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EOREKA DAILY SENTINEL.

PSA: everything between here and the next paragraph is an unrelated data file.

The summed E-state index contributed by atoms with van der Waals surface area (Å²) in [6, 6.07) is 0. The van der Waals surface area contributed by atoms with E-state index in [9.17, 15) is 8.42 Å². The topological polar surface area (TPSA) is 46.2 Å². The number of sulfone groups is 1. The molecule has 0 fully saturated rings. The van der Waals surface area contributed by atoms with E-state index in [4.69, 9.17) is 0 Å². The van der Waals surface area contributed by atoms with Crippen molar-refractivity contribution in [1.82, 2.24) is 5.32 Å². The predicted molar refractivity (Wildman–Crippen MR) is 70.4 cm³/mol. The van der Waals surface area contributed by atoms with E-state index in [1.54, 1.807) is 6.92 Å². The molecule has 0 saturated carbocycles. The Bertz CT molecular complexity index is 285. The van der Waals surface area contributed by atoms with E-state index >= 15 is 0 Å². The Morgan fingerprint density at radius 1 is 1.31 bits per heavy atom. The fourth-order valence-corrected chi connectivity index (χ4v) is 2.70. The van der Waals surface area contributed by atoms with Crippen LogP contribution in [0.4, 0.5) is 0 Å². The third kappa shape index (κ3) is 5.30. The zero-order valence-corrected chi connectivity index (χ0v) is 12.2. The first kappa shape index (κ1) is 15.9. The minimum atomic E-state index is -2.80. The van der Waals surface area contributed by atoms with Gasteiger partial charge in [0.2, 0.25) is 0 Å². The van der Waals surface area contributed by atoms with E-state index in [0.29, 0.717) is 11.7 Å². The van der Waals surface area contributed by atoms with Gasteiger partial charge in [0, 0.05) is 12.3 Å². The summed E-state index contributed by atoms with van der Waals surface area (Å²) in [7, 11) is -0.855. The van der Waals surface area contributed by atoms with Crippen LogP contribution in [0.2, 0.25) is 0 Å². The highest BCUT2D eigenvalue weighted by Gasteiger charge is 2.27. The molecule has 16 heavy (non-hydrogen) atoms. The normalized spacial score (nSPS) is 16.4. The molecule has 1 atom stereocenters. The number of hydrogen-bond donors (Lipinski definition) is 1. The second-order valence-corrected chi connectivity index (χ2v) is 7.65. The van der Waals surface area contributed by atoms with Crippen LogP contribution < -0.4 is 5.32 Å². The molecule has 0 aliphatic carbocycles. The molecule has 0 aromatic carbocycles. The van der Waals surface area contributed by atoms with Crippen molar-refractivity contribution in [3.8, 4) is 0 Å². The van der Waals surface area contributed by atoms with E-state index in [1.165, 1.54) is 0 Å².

TtTBADAT, JUNK I, W». A <• i. .V T S. W. R. WILSON.Pioebe DOCTOR C. 8HIJL/.K.Ruby Hill WILL N. llARIHTTS.Palisade A. M. HORNE.Austin T. STARR.Hamilton W. A. CLAYTON.Tybo CIIAS. W. CRANE, atNo. 421 Montgomery street, is Solo Agent for the Eureka Daily « SnrtCiRL in San Francisco. Persons in that city having businoss with this ollifle are re quested to eommuniente with him ALF. CHART/, i« authorized to receive sub scriptions for tho Sestijiki, and collect for the same in this town. All persons in Eu reka owing for subscriptions will make payment to him, _ PRESIDENT ©RANTS LETTER. In. our telegraphic columns will bo found tile full text of a letter from President Grant to the chairman of the late Republican Stato Convention in Pennsylvania. It is a document that will attract more universal attention perhaps than any paper that lias ein anateiWrom the White House since the President first entered upon tho duties of his high office. It is also a remark able document—more remarkable for what it attempts to conceal than for anything else which it contains. Tho President saj's in so many words that he will or ho won’t be a candidate for the third term, just as circumstances may seem to dictate. He don’t want the office again, provided he can’t got it. Shorn of all ambiguity, that is the whole gist and tenor of his loiter. And what induced him to write it? Let ns see. The Republican Conven tion of Pennsylvania was tire third State Convention to pronounce in em phatic terms against his third term as pirations. Tho tiling was becoming serious. Something had to bo done at once to stay the tide, and so this non commital epistle was Lit upon. But we imagine that it will hardly serve the purpose ol covering up his real designs. Tiie guise is entirely too transparent. Grant is more than ever a candidate for the third term, and al though he seeks to lull the rising storm in his own party we have too much confidence in tho intelligence ot the Republican masses to believe for a moment that lie will succeed. His let ter is likely to do him a vast deal more harm than good. MRS. M.YCOLVS MALADY. A dispatcli a few days ago made the bare announcement that Mrs. Lincoln, oil complaint of her son Hubert, had been pronounced insane and conveyed to a private asylum at Batavia, Illi nois. We now learn from our Eastern exchanges something of the nature of her malady and the character of the testimony introduced on tho examin ation. The evidence iti tho case was overwhelming. Dr. Willis Danforth, the manager, and the employes of the Grand Pacific Hotel, where she had been stopping, testified to acts cf evi dent insanity. Merchants tol l of her making wild purchases of lace cur tains, watches, trunks and other tilings of which she had no need, and at which sho did not look when deliv ered. She feared assassination, pois oning, could not sloop nights, heard strange sounds through the walls, and sent her trunks to Milwaukee for fear of a conflagration in Chicago. She sat calmly during the trial and only said to her son as he approached her after the verdict, all broken down and bathed in tears as lie was, “Oh, Rob ert! to think that my only son would ever have done this.1’ Tills is a sad, sad case. Yet it need excite no won der. The testimony was that she never has been sane since the murder of her husband. We see now the explan ation of her Rtrange course, and teel lo regret the many severe utterances of the press concerning her. F.LUO VS. Et'ltKKA. It appears that Elko county has at last instituted suit against Eureka county to test the validity of tho law ceding Mineral Hill and Pine Valley to this county. The suit is brought in the District Court of Humboldt comity. We arc not advised as to tlio exact na ture of tho proceeding, but presume our otUciuls will bo served with a copy of the complaint at an early date. Notwithstanding Elko’* extreme bail taste in tho premises, we are glad to know that she shows a disposition to test the whole matter in the courts. The Silver State of last Saturday lias the following with reference to tho ac tion commenced by Elko county: Yesterday suit was brought in the Fourth Judicial District Court, lay au thority of tlio County Commissioners of Elko county against Eureka county. The case is entitlod “Tho County of Elko vs. tho County of Eureka, and was brought in tiiis county by reason of Elko and Eureka being parties to the action, which disquaiilied their courts from trying it. The alleged causes of action arc numerous, and tile complaint is voluminous. Tho suit is to test the validity of the “Act of the Legislature of 1873 ceding a por tion of the territory^of Elko county to the new county of Eureka." which war vetoed by Governor Bradley, and passed over the veto by the last Legis lature. H. 8. street, District Attorney of Elko county, and General It. M. Clark, of Carson, are attorneys for plaintiff; and, as the defendant will also undoubtedly have able counsel, the case promises to be an interesting one. Thakks.—Major McCoy will accept our thanks for an interesting pam phlet bearing on Centennial atlairs. OKSKR4I, »«KKMAS M 5li:>l«lRS, Tlio publication of General Sher man's Memoirs lias kicked up quite a rumpus in military circles. YV e have not seen the book, but the telegraph on several occasions of late has stated that thedemand for it was so greatthat extra editions would have to be print ed immediately. An article in a lead ing Eastern exchange furnishes some idea of its contents. One fact is stated which promises to cause the widest range of discussion. General Sher man plainly says that the march “from Atlanta to the Sea,”conceded by foreign critics to be the most bril liant achievement of the war, was bis own act, and that lie lias been denied this #honor by the friends of Presi dent Grant. General Paduan and Charles A. Dana have both written histories of Grant’s military exploits and both have the indorsement of the President himself that their publica tions are faithful and substantially cor rect. In^'one part ol his book, Mr. Dana, alluding to a certain period of the war, says: “It was about this timo that the idea of severing the rebel teniiory agiin by completing a campaign from Chatta nooga to the seacoast first presented itseil to his (Grant’s) mind.” * * ? * * * “Tile Atlanta campaign and the march to tlio sea” and ".Sher rmin’s grand holiday excursion and picnic party through the Carolinas, again severing the Southern territory, isolating and scattering its armies, breaking its communications and cat j im; out the vitals of I lie Confederacy,” “bear ample testimony not only to the grandeur ot Grant's conceptions, but to the heroic and unshakable, res olution with which lie carried them intoeffect.” Now what is the truth? The issue con'd not be moro eleariy joined than upon this one point. Did Gen. Sher man plan the march to the sea? Gen. Padeau and Mr. Dana—the one Grant’s private secretary, the other Assistant Secretary of War—attribute the glory ol' it to Grant. Gen. Sherman con tends that it belongs to himself alone. Certainly, in tha interest of history there could he no more important question submitted to the discussion of the public. Whatever harm may result in the controversy the solemn interests of truth will be served in the end. More than this, there are questions affecting the fume and ability of other commanders which Gen. Sherman dis cusses. Jlo criticises Hooker, Me demand, McClellan, Rosccrans, Lo gan, Jtlair, McPherson, Palmer, and otliers. To some, like Howard, Sclio field, Slocum, and Thomas, lie awards praise; to otliers censure. Many of theso officers stiff live. They can write, or they have friends who can. Naturally, those who are censured complain; hut how much better to answer the assaults now than to have them made when reply is impossible! Gen. Sherman invites as free criticism as lie bestows. The trouble with uni tary men is that wo are apt to allow their glory to hide their faults, to look ■at them as though wrapped in glamour; as mysterious, supernatural beings, above envy or reproach or question. It is something for ns to see that they are mere men after all, and that under the uniform there is as much envy, passion, ambition, love of praise and dislike of censure as under the civilian who knows no more of battle than a spinster. Tho best interests of the country will ho served by the con troversy, and all wo have to say is, let there ho a wide, open field and fair play, and may the truth win. Ccwdf.n Cr.AUKe toils a story of a gentleman who lately, in making a return of his income to the tax com missioners, wrote on tiio paper; “ For the lirst three years my Income lias been somewhat under C150; in future it will be more precarious, as the man is dead of whom 1 borrowed the money.” Ni:w Statutes.—State Printer Hill is entitled to our thanks tor a volume of tiie new statutes. The job will pass muster. Mr. Hill is entitled to credit for the prompt manner in which lie lias placed tliu laws before tho pub lic ill book iorm. Takk life easy, and don’t always be trying to beat the sun up, says an exchange. You may win fora while, hut in ihe long run you are sure to lie beaten, and some morning it will rise when you don't. It w as an Irish Coroner, who, when asked how lie accounted for an extra, ordinary mortality in Limerick, ri. plied sadly: “I ean not tell. There are people dying this year that never died before.” Thu son of n clergyman was deliv ering a college valedictory, when, in pulling out his handkerchief, lie pulled out a pack of cards. “Hullo*!” lie exclaimed, “I’ve got on my father’s coat 1 ” “Augustus,dkak,” said she,tenderly pushing liimfrom herasthe moonlight Hooded the bay window where they wore standing, “I think you hud bet ter try some other hair dye; your moustache tastes like turpentine.” ■ i ■■ ' ■ » " ■■ ■ Mark Twain denies that his “Gild ed Age” was a failure. He says it gave a poor, worthy bookbinder a job. VALl'E OF THE Et'KKKA CONSOL I DATED BONANZA. Some one, probably Captain Osbis ton, the distinguished export who was here a short time since, lias been giv ing tho Enterprise figures with refer ence to the value of the Eureka Con solidated bonanza. We know from personal observation that the showing is rather tinder than over the mark. Alter alluding to the dimensions ot the great deposit, the Enterprise nay*: This makes a body of fifty thousand tons of ore in sight, which assays, b.v careful sampling, $10 -10 in gold, $03 08 in silver, and 57.10 per cent, in lead per ton, giving a net value of the gold and silver, ns i lie lead ought to pay the ex penses. 'fliis should leave to stock holders $5,078,500. There is, besides, five tillin'Its’ supply of ore for tlie fur naces in the old works. The new de velopment is on fhe 500-foot level. The company have worked no more of the new discovery than has been taken out in running tlie shafts and drifts necessary to develop it. The nianagt rs are building a new furnace —which will make four—and con structing a railroad from the furnace to the mine, which improvements will consume the next three or four weeks. When the road and furnace are done they promise to commence upon tln ir bonanza. If they do, with so great a percentage of lead in their ores, they onglit to reduce five thousand ions of ore per month, or, as they will prob ably mix the heavy lead ores with those carrying a lighter percentage from the old works, their daily reduc tion ought to lie one hundred and twenty tons,orthreethousandsix hun dred lor the month, or a clear prolit of §150,000 per month. The Major.—Conspicuous iti the procession of last Sunday was a soli tary horseman, of marked martial bearing. He bestrode a fiery charger, and both man and beast were well en veloped in gold hire, brass buttons and cosily spangles. That was the Major— the junior ot the Sentinel firm. Wei contemplated him admiringly from a I distance, and felt that a portion at least J of the glory and pomp and circum stance attending his triumphant march was rellected on our own peaceful brow. And we continued to think about the matter and to revolve it in our mind again and again, all the while wondering how il came to pass that 1:is brilliant military genius was never discovered until Old Broadhorns “dropped on it." Ninth Volume.—With this issuethe Sentinel enters upon its ninth vol ume and fifth year of its existence. We're too modest to boast, and will therefore only remark that the outlook is favorable; that we're well satisfied with our patrons, and, judging from indications, our patrons are not gen erally dissatisfied with us. It will be our endeavor to prolong for an indefin ite period this desirable condition of affairs. EASTERN DISPATCHES. By Overland Telegraph. [special to the daily sentinel.] (jirfint on the TlilrJ Terin-Ke Hon't Want it, liut Uoes.i'l ttcftise tu Accept, Wash inoton. May CO. President r.ranL lias written the fol lowing lot ter to (tenoral Harry 77 hile, President of tho recent Pennsylvania Republican Siam Convention: “Washinuton, May CO. IHt.vuSiR: A short time sub-oquent to the presidential election of 1H7C, Hie press, a portion of it lios'.ileto the It< - publican par y, and particularly to the Administration, slatted the er.v t I •taonrwni’ and “third term,’ calling lustily for me to define my position on the latter subject. I believed it Is* n.iatli the digni v of th t office to which l have been twice called to till to an swer the question before the suhjee should he pre en'ed by competent authority to make a nomination, or by a body of such dignity and authority as not to make my reply a fair subject of ridicule, in fact, 1 have been sur prised that so many sensible persons in tho Republican party should permit their enemies t» force upon them and the party an issue wjiicli cannot add strength to the parly, no limiter how met by a body of dignity and party, or an lenity of convention, to make nominations for Stale officers. Tile second State in the Union hav ing con sidered the que>'ion, I deem it not im proper that 1 should speak. In thellrst place, l never sought office, for the second nor even tlio first nomination, in (he first I was called from a life im-i ion. one created by emigre s ex pressly for me for supposed services rendered to the Republic. The posi lion I vacated 1 liked. It would have been most agrees hie, to me to have re tained it until such time ns Congress might have consented to my retirement, with the rank and a portion of llie emoluments I so much need, to a home where the balance of my days might lie spent in pence and the enjoy ment of domestic quiet and relieved from tho cares which have oppressed me constantly for fourteen years, hut I was made to believe the public good called me to make tlie sacrifice. \7'i li mn seeking the office fora second term, my nomination was tendered h.v tho unanimous voice of the delegates of all ihe Stales and Territories, selected by ihe Republicans of each to represent their whole number, for the purpose lot making such a nomination. I can not sav I was not pleased at this and the overwhelming indorsement their action received at tlie election follow ing; hut it must he remembered that all tho sacrifices except that of comfort had been made in accepting the first term. Then, too. such a fire of per sonal abuse and slander bad been kept up four years, notw ithstanding a con scienlioiis performance to the best of my understanding', though 1 admit, in the light of subsequent events, many times subject to fair criticism, that an 'indorsement from whom alone gov I cru republics was a gratification that it is only human to have apprec.a ed «in<l enjoyed. Now lor (-ho third term; i 1 don't want it any more than 1 did the first. I would not write nor utter a word to change the will of the people in expressing and having their choice. The question of the number of terms allowed one Executive can only come up fairly in the shape of a proposition to amend i ho Constitution and shape it in a manner \\ hicli all political parties can participate in, and lixingthe length of time or number of terms lor which one person shall be eligible for the oilice for President. Until such amend ment is adopted the people can not be restricted in their choice by resolutions further than are now restricted, as to age, nationality, Ac. It may happen in the future history of our country that to change the Executive because lie has been eight years in office will prove unfortunate, if not disastrous. The idea that any man could elect him self President, or even nominate loin self, is preposterous. It is a reliction on the intelligence and pat rioti-m of the people to suppose such ajliing possible. Any man can destroy his chances for the oilice, but no one can force an election or nomination. I am not, nor have never been a candidate for renomination. I would not accept the nomination were it tendered, i n Tcss it came under such circumstances as to make it animperaliveduty,which circumstances are not likely to arise. I congratulate the convention over which you presided for the harmony which prevailed, and for the excellent ticket put in the field, and which I hope may lie triumphantly elected. With great respcl, your obedient servant, U. 8. Grant.” Judgment for the I’nioii I’acil'K' Ituilrou.t (oiiipun)’. Washington, May 31. Tiie Court of Claims to-da.v rendered an opinion in the case oi the Union Pacific Kailroad Company against the United Stales Government. The Court gave judgment for flic company in the sum of 5512,000. I’rosoectors Massacred. t liioAoo, May 30. The Timex' special from Sioux City says: A report was brought to Fort Sully yesierdav that the Indians had killed a party < f white men in the vi cinity of flic Black Hills. Gold to be Ml] 1. Washington, May 30. The Secretary ol the Treasury lias instructed the Assistant Treasurer, at New York, to sell £503,000 ot gold each Thursday during June. Tlio total amount io ho sold is £3,000,000. Masonic Dedication, Ni-:w York, May 30. The coining dedication ol the Masonic Temple is exciting great interest. About 3,OtiO draughtsmen have, within three days, announced their intention to take part in the parade. Grand Lodges ol Georgia, North and Sou I, Carolina, Arkansas, Nebraska am! California are represented here, and delegations from various other Grand ; and Blue Lodges are hurrying hither. Large bodies of Masons from distaii places are expece l lo re on Tuesday. The Grand Lodge room is now thor oughly prepared for the dedication ceremonies. The Proposed iiitUnn Treaty. Chicago May 31. A Tribunf Washington special says that at the next conn 'il wi' h tho In dians the tSecreiury ui tin* Interior will make two propositions; lirst, that they surrender all l ights to hunt in Wyo ming and Nebraska; and second, that they surrender to the Government the right to open any mineral land within the .Sioux Keservalion to \\ liito settlers, and permit tlio Government to make roads through sucli lands. Failed to Agree. Boston, Mass., May 31. The jury in the ea-e of fanning against Kcv. McGhn, a Catholic priest, fur slander in announcing his mar riage by a civil magistrate as not bind ing, failed to agree, standing, it is un derstood, It) for tlio plaintiff and two against. Celebration of Decoration I>ay. N nw Yuen, May 30. The observance of Decoration Day was commenced here ye terday, mem orial services being held in several cemeteries. To-dav, which is regular Decoration Day, is being generally ob served as a holiday, and in add idol: io the ceremonies at the cemeteries lliore is an immense parade of the Grand Army of the lb-public, and various military organ teat ions. lliir.lcre.l tits Mother-ia-law. Clkvi i.and, May 31. John Keenan, aged ."ill years, mur dered liis, mother in law, Mrs. Bridget Gen in, aged so years, by eliding her head w ith an adze. He then gave him self up to tlio authorities. He feigns iiihaniy. Washington News. Washington, May 31. Attorney General Pierrepont lias is sued a circular in which he says lie finds tiie appropriations for the office nearly exhausted, and commanding general economy and retrenchment. A general order issued from the War Department announces that the appro priation made by the la-t Congress for pay, ,V •., of the army for the fiscal year ending Jline SO, is $900,00!) short of Die sum estimated for the Depart inenr, amt Die present indication is that an appropriation will prove 11 iiulieiout. FOREIGN NEWS. London, May 31. The settlement nt the Stock Exchange resulted in but three failures, and they of alight importance. PACIFIC COAST DISPATCHES FROM CALIFORNIA. Two Men lor llrcalifnut. San 1'T.ANt'isoo, May 31. Abo it 10 o’clock last night Frank Melville, a young man about ^:f year.* of age, was assassinated on Dupont street near Pacific. Some party un known stepped up behind him and plunged a Unite Into his back, causing iiis death in a lew moments. D is be lieved to have I ecu done by a man mimed White, who had shortly before been knocked down and Uaten by Melville and some other rough on Pa ciflc street. Both men wero well known to the police. No arrests as yot. About 5 o’clock yesterday afternoon an affray took place in a saloon at ‘210 Post street near Dupont, between Jas. Sullivan and Thomas Carroll, resulting in the instant death of the latter from a •pistol shot tired by Sullivan. Frol 1 what can be learned from the witness es, Carroll entered the saloon and opend tire on Sullivan, who was sitting in a chair, but missed bis aim. Sulli van clinched him, and in the struggle which ensued placed his revolver against Carroll’s breast and tired, kill ing him instantly. Sullivan was locked up on a charge of murder. The trouble grew out of family matters. Sullivan is a married man and carries on the blacksinkhing business next door to I he saloon in which the trouble occurred. lie is said to be a steady and reputable man. Carroll bore a rather hard reputation. l ire lit Snn Auilrens. San Axdukas, May 31. The lumber yard, barn and sheds belonging to Wylie A' Wasnburn were entirely destroyed by tiro last night at S o'clock. Boss $lotonu: no insurance. It is stipposed to have been the work of an incendiary. If there had been any wind siiiriug at the lime the whole town would have been destroyed. A It. Iienrlng f,*r Itosener. San FitANoisoo, May 31. On the petition of four members of the Grand Jury stating that the charge against cx-Assessor Boscner was not properly examined by said Grand Jury; that much evidence was kept from the jury that could have been procured; that great wrong was done by neglect and the collusive manner in which examination was conducted, the Judge of tlie County Court ordered | that the case lie resubmitted. ------— Sli:il,IM.N. •lor 1 in Valiev, on the Idaho road, is infested with crickets. Tito cricket is not as lively an insect as his cousin the urasshopper, hut h« does his work fully as well. Heing several times larger he requires considerable more “garden Bass” to keep him up to his j lighting weight than a grasshopper. | lie likes green stuff generally, hut pre fers anything eatable to an empty j stomach, lie is tin indus'rious eater; | in fart, eating seems to tie the only ! purpose for which lie lives, moves and iias Ids being, and rather than waste a precious moment tit anything else he will attack and devour a feeble or wounded companion when gra-s is short. We have not heard what dam age he lias done or is doing in Jordan Valley, hut the road over which he has traveled is generally as bare as an al kali desert. The Gold Hill jV vs of last Friday says a large rock, weighing about one hundred pounds, was discovered by (ieorge Ungers and l’nil. Sin i'll on the railroad track in the Gold Hill tunnel, iast evening a him! 5 n'i lock. \V bet her Hie rock was placed there for the pnr p ise of ditching a train or not is ini pos sible to tell. If such was thnintention, the object must have been to throw off a certain train for the purpose of injur ing the men running it. Had robbery been the object, a more tilting place and time for the purpose would surely have h"en -elected." It is more than probable that ionic one who was put off a train took this method of getting even. The rock w as too heavy to have got on the track I iy aeeiden', or to have been placed there by children playing in til ? tunn d. Work upon the various mines in Cornucopia District generally is pro gressing as i.-i| idly as circumstances will admit, and considerable quantities ot ore upon the various dumps, but, owing to tlio inability to get ores wor e I, and the want of mom* v, opera tions are restricted in some it.s'ance-. The principal want in the district is a custom null, which would enable out side mines to reali/.o from their ores. It is reported that a mill of that char acter will be erected within the next few mouth-. Lew. Fanrot was riding the running horse Greyhound, Friday alu rniMin.at Battle Mountain, w hen a rein of his bridle broke and Fan rot was thrown t the ground. It i- thought by some whoexaminod it that one tinkles is look - ret; others think it is only brui-ed. Anvhow, it is a serious hurt, and he i hadlv hurt in the chest and shoulder. He is huvingthe best noii-pioiessional attendance possible. A shooting allrav occurred at Vir ginia City near the old Ophir dump, last Thurs lay evening, between ('apt. John L. Moore and Mr. McNamara, in w hii'h the former was shot in the arm. McNamara says that Moore bad in stilted a female member of Ids house hold, hence the affray. Dr. Brock, a medical practitioner, win) lias recently resided in Virginia City, was recently arrested in Sacra mento for swindling, in selling one G. 1,. Jackson, of Virginia, a galvanize i silver watch for a gold on a. lie dis gorged the money and was permitted to depart in peace. William Harris and William Lynn, representatives, ie-peetively, of the contentious parts of the Fnited King dom, have agreed to tight it nut on the line drawn through the center of a twenty-tour-loot ring, near Virginia City. The time for the contention is not yet fixed. S. Wenhun is putting tip smelting works at the Garrison mine, in Cortez District, lie is .shipping about §'>.000 in Im-e bullion weekly, and his mines are constantly improving. BORN. In Cornucopia, May 21, to tho wile of C. F. Meat*ham, h son. In Shernuuitnn, .April M, to tho wife of F. X. V\ iliiard, a daughter. ■JLl'JJ_J. ..... 1! .1 ■«■■■■■ ■ ■■ ■■ ■■ MARRIED. In Elko. May 25, A. J. Houston® to Mr*. Fli/.n \Vright. In Elko. May2-1, W illiam Wardrop to Mrs .1 ulitt A. Cady. _DIED. In Flko, May 27, A. Knoisloy, aged 1) years. U months and 27 day*. Bass n 1 . msssesm ■* j 1.. ■■.■_ 1 NEW TO-DAY. notice. VTOTTOE IS HE'iEliV (UVEV, THAT ii tho Hritish Mining and Milling Com pany (limited) will net be responsible for any supplies, good* tr labor urnishod I.*«<t*.•* of any of itj mined. XHU.'S. J. X AY LtOll. iol Agvut. NEW TO-DAY. BIGELOW’S HALT On TUESDAY EVEISIWG^ The Beautiful and Accomplished Actress F^iss Zoe Gayton, Supported by the STAR COMBINATION will appear in the great sensational Dram,’ of fivo nets, entitled ' ’ HI)Lit THE GASLIGHT! Admission ..... One l>ollnr. Reserved seats 50 cents oxtra. IkWBox Sheet at the I’ostofiice. my22td Bargains for the Million! LOU. IIYAMS, OF THE FIRM OF Woolf & Hyams, of Salt La!ic, Has .JTiitst Arrived! W ith an immense stock of Men's Ready-made Clothing, Funishing Goods and Hats! ALL OF TIIE LATEST STYLES & IMPORTATIONS, WHICH HE NOW OFFERS TO THE PUBLIC AT Frices that Defy Competition! THE ENTIRE STOCK MUST BE SOLD WITHIN THIRTY DAYS, So, Call Around Early and Secure Bargains. KEMEMliKii THE PLACE! Olio Door North of I to illy »v IlarriHOUM, Koto St root. mySO-tf Mattresses! Mattresses! Hair, X^iiln, Moss. 3PS.iriC- B'ZATCF.X23SE3 EVIADS TO ORDER! PILLOWS, SHEETS, SLIPS, ETC. BRUSSELS, E-PLY and 2-PLY. OIL CLOTH cm! HATTIALS. Papt Hangings Papsrhangings CEILINGS AND LININGS, PICTURES, MIRRORS. CF ALL SIZES! AN Ei E IA NT Ay.S01iT.MENT OK MOULDINGS, F03FRAMES, Etc., JUST ARRIVED, And will be Made Up to Order. W. P. HASKELL & CO. iiiyU) Crockery! Crockery! The Cheapest Crockery Emporium in Town. SABI. rnXSBXVIAXf nf ILL SELL CROCKEHT IlEREAFTElt us follows: Cups ani Saucers, per doz., $3 00 Dinner Plates, por doz., - - 3 00 Soup Plates, per doz., - - - 3 00 Side Dishes, per doz., - - - 3 00 Wash Bowls and Pitchers, per pair..2 50 Chambers, each,.1 50 Goblets, por doz.. - - - - 3 00 Tumblers, Bar, per doz., - - 2 50 Oiveme h call boforn »oin* elsowboro ut-d be convinced in to my price*. PRICES TO SUIT THE TIME51 At SAM. FU1 HUMAN’S Auction Store, on Main *1 red. ... . Dissolution Notice. ’VO'i'll'K IS HEKKKY (11 YEN TII A’I HIE IN eonartnershii) hereto or» exiaimf. twocn Juoms Hi-ilfy ami Michael Hun1 has boon (his due dissolved by mntmH 111 sent. All the ii debt, dm** due and awmK said firm must be nuul to .lames l.ctlly, is ulono authorued tu roc if lit tor1 J"j JAMES liKIEHi. Eureka, Xev., May 2!>, 1*7». _ NOTICE. VoticE IS iieueiituive.n that1*" have this day sold our cnliro mere'®1* business In li. Sadler, who will In r> » d, M duet file same al ihoold stand, and for ivo roeommond a liberal^atn [“^ijdSON. Eureka, Nov.. Ma.v »•* is7:.. mytit>-=>w__ FOR SALE AT A BARGAIN! * N«»- 1 nil.1.1 Alto •••Altl.te I*. | A eomplcto order. *' "jT.i.’ vj l'Vjrl-S. j * *t "frank-.”